Objective: This article describes Phase 1 of a pilot that aims to develop, implement, and test an intervention to educate and simultaneously engage highly stressed Latino parents in child mental health services. A team of Spanish-speaking academic and community co-investigators developed the intervention using a community-based participatory research approach and qualitative methods. Method: Through focus groups, the team identified parents’ knowledge gaps and their health communication preferences. Results: Latino parents from urban communities need and welcome child mental health literacy interventions that integrate printed materials with videos, preferably in their native language, combined with guidance from professionals. Conclusion: A 3-minute video in Spanish that integrates education entertainment strategies and a culturally relevant format was produced as part of the intervention to educate and simultaneously engage highly stressed Latino parents in child mental health care. It is anticipated that the intervention will positively impact service use among this group. (Author abstract)

  • Individual Author: Mathew, Ann B. ; Kelly, Kimiko
    Reference Type: Report
    Year: 2008

    Southern California is at high risk for a major natural disaster. Yet, few assessments have been made to discover how communities with large populations of Limited English Proficient (LEP) immigrants would fare in such an event. It has also not been established whether LEP immigrants who may be poor and have low levels of education have the information necessary to prepare for and survive a disaster, or whether the social networks, formats, and language in which they can successfully receive and respond to emergency information are in place. To address these issues, examine past efforts, and build policy recommendations for the future, the Tomás Rivera Policy Institute (TRPI) and the Asian Pacific American Legal Center of Southern California (APALC) undertook a joint project that examined several LEP immigrant communities in Southern California. After conducting interviews with emergency service personnel, both in local governments and in nonprofit organizations, and holding focus groups with LEP community members in their native languages, we are able to provide the following...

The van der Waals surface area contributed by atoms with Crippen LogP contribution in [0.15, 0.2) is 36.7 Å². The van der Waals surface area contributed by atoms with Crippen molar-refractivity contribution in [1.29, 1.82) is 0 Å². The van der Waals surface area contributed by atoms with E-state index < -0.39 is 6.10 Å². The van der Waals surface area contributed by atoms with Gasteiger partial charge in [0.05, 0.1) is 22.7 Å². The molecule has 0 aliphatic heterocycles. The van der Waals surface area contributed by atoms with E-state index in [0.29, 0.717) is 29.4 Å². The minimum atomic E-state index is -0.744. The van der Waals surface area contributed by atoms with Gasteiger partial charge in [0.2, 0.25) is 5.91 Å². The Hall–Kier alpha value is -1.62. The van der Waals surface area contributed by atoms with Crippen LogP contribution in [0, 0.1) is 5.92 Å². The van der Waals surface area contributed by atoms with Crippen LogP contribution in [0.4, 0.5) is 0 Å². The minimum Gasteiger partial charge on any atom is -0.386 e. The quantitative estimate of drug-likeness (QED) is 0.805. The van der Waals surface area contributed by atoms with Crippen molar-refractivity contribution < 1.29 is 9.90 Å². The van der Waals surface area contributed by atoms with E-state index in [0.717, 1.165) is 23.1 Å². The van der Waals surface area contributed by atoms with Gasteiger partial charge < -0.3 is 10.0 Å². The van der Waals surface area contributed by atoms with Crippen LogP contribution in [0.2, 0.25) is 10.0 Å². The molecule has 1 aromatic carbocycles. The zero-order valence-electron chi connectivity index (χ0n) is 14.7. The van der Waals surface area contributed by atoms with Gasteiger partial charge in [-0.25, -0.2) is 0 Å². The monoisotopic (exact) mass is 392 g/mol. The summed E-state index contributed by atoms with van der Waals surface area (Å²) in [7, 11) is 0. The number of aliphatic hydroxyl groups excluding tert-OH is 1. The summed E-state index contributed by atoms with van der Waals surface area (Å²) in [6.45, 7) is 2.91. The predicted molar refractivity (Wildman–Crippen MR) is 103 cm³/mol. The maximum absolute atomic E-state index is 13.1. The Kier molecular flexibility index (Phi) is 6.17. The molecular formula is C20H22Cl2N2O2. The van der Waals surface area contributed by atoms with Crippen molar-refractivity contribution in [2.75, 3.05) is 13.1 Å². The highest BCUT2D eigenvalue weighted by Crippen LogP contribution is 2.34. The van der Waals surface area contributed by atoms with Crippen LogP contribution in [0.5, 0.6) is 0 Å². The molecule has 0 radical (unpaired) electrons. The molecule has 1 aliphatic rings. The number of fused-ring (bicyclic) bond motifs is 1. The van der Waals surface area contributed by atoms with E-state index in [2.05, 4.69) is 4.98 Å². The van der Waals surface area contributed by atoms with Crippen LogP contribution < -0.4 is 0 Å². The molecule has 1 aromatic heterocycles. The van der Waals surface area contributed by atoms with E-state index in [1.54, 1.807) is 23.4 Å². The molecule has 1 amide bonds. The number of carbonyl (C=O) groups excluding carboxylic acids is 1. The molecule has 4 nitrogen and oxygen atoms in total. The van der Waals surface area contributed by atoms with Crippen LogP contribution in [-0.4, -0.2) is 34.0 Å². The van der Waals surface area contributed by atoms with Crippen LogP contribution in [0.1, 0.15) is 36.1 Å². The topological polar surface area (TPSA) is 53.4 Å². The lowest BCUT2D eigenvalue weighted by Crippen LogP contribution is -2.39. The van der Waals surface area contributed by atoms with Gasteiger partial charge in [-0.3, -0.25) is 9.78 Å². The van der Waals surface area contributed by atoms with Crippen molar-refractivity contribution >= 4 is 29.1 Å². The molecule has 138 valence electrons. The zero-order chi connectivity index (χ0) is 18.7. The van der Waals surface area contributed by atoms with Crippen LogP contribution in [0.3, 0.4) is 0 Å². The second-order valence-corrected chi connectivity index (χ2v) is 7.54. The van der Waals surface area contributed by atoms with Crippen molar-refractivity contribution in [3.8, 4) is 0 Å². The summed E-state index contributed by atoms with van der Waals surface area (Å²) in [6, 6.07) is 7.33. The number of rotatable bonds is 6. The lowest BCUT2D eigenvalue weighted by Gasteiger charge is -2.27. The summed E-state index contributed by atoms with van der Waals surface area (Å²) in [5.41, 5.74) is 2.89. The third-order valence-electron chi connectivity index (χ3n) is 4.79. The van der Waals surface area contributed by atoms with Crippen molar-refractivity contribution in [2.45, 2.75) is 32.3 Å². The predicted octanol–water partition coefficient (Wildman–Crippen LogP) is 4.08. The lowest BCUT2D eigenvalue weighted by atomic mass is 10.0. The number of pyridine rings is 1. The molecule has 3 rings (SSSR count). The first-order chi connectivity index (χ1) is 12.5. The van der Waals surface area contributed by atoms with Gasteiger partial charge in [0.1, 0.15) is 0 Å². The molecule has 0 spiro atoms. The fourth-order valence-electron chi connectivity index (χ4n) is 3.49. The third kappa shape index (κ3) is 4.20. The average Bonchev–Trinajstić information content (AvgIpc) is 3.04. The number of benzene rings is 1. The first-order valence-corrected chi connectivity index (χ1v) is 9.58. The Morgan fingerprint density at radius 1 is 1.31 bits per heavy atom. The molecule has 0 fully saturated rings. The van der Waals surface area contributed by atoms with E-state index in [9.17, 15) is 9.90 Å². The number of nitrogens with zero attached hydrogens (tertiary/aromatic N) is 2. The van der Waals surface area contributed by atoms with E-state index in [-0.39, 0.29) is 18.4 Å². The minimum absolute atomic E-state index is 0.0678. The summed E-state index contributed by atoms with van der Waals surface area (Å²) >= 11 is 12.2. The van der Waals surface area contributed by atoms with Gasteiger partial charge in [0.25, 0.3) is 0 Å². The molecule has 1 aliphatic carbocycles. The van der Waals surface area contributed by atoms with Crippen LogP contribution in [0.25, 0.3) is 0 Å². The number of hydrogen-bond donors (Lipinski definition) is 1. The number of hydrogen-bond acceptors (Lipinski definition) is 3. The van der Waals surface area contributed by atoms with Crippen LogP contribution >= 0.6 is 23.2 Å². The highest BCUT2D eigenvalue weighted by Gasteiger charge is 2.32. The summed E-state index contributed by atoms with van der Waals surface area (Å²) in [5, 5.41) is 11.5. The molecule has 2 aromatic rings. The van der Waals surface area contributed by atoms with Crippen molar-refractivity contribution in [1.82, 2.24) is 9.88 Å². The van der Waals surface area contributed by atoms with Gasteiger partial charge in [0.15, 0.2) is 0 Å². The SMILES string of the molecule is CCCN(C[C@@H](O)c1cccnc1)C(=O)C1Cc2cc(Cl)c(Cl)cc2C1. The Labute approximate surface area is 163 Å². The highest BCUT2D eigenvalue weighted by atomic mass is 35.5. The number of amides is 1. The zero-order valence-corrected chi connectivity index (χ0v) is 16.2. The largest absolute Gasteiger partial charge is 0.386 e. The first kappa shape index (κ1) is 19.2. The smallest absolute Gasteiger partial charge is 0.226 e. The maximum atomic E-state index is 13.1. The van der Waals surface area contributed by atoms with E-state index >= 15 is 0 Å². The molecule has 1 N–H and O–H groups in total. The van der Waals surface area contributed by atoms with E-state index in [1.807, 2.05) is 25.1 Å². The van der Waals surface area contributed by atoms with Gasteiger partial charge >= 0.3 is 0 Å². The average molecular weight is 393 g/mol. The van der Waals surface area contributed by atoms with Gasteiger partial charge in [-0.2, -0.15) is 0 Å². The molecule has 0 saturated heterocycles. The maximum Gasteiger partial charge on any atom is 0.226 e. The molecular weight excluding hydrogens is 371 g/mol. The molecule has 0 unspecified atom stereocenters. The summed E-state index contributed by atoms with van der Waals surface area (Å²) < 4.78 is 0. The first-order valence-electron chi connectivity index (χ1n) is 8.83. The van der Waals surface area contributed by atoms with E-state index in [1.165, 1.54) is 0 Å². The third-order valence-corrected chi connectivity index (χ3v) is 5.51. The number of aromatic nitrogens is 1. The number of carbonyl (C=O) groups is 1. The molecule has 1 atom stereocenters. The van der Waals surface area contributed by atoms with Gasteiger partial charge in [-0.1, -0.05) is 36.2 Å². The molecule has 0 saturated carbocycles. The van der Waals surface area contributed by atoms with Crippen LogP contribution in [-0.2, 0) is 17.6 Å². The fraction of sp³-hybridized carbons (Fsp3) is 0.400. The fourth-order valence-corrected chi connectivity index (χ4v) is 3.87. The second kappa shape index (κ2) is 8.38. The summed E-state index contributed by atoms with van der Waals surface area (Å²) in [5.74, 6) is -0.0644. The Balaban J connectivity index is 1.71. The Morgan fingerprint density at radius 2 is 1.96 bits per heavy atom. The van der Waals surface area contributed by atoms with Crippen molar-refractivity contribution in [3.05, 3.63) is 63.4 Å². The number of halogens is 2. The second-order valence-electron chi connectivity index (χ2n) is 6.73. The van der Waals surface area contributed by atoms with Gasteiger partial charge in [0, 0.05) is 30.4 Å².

Southern California is at high risk for a major natural disaster. Yet, few assessments have been made to discover how communities with large populations of Limited English Proficient (LEP) immigrants would fare in such an event. It has also not been established whether LEP immigrants who may be poor and have low levels of education have the information necessary to prepare for and survive a disaster, or whether the social networks, formats, and language in which they can successfully receive and respond to emergency information are in place. To address these issues, examine past efforts, and build policy recommendations for the future, the Tomás Rivera Policy Institute (TRPI) and the Asian Pacific American Legal Center of Southern California (APALC) undertook a joint project that examined several LEP immigrant communities in Southern California. After conducting interviews with emergency service personnel, both in local governments and in nonprofit organizations, and holding focus groups with LEP community members in their native languages, we are able to provide the following findings about this important issue. (Author introduction)